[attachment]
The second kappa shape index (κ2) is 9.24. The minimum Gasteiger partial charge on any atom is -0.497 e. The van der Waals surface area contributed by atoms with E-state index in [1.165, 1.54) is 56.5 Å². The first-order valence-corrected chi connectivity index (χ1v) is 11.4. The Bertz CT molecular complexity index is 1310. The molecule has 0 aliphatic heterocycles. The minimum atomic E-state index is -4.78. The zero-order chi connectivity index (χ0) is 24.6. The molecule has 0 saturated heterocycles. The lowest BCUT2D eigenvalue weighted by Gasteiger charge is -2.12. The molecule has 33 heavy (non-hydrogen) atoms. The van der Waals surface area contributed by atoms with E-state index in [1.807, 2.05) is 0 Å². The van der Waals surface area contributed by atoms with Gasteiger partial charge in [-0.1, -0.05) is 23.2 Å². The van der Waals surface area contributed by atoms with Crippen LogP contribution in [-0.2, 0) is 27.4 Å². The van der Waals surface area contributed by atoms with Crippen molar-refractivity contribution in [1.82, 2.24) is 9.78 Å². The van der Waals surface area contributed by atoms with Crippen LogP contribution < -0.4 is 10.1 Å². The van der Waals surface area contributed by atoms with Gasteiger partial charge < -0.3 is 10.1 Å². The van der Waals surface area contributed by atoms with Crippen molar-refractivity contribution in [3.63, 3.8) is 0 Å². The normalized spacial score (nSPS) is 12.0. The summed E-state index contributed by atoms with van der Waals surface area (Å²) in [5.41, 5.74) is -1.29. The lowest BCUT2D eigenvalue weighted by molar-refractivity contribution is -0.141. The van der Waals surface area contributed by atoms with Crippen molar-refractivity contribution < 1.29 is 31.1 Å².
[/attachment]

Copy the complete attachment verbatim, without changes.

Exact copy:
The second kappa shape index (κ2) is 9.24. The minimum Gasteiger partial charge on any atom is -0.497 e. The van der Waals surface area contributed by atoms with E-state index in [1.165, 1.54) is 56.5 Å². The first-order valence-corrected chi connectivity index (χ1v) is 11.4. The Bertz CT molecular complexity index is 1310. The molecule has 0 aliphatic heterocycles. The minimum atomic E-state index is -4.78. The zero-order chi connectivity index (χ0) is 24.6. The molecule has 0 saturated heterocycles. The lowest BCUT2D eigenvalue weighted by Gasteiger charge is -2.12. The molecule has 33 heavy (non-hydrogen) atoms. The van der Waals surface area contributed by atoms with E-state index in [1.807, 2.05) is 0 Å². The van der Waals surface area contributed by atoms with Gasteiger partial charge in [-0.1, -0.05) is 23.2 Å². The van der Waals surface area contributed by atoms with Crippen LogP contribution in [-0.2, 0) is 27.4 Å². The van der Waals surface area contributed by atoms with Crippen molar-refractivity contribution in [1.82, 2.24) is 9.78 Å². The van der Waals surface area contributed by atoms with Crippen LogP contribution < -0.4 is 10.1 Å². The van der Waals surface area contributed by atoms with Gasteiger partial charge < -0.3 is 10.1 Å². The van der Waals surface area contributed by atoms with Crippen molar-refractivity contribution in [3.63, 3.8) is 0 Å². The normalized spacial score (nSPS) is 12.0. The summed E-state index contributed by atoms with van der Waals surface area (Å²) in [5.41, 5.74) is -1.29. The lowest BCUT2D eigenvalue weighted by molar-refractivity contribution is -0.141. The van der Waals surface area contributed by atoms with Crippen molar-refractivity contribution < 1.29 is 31.1 Å².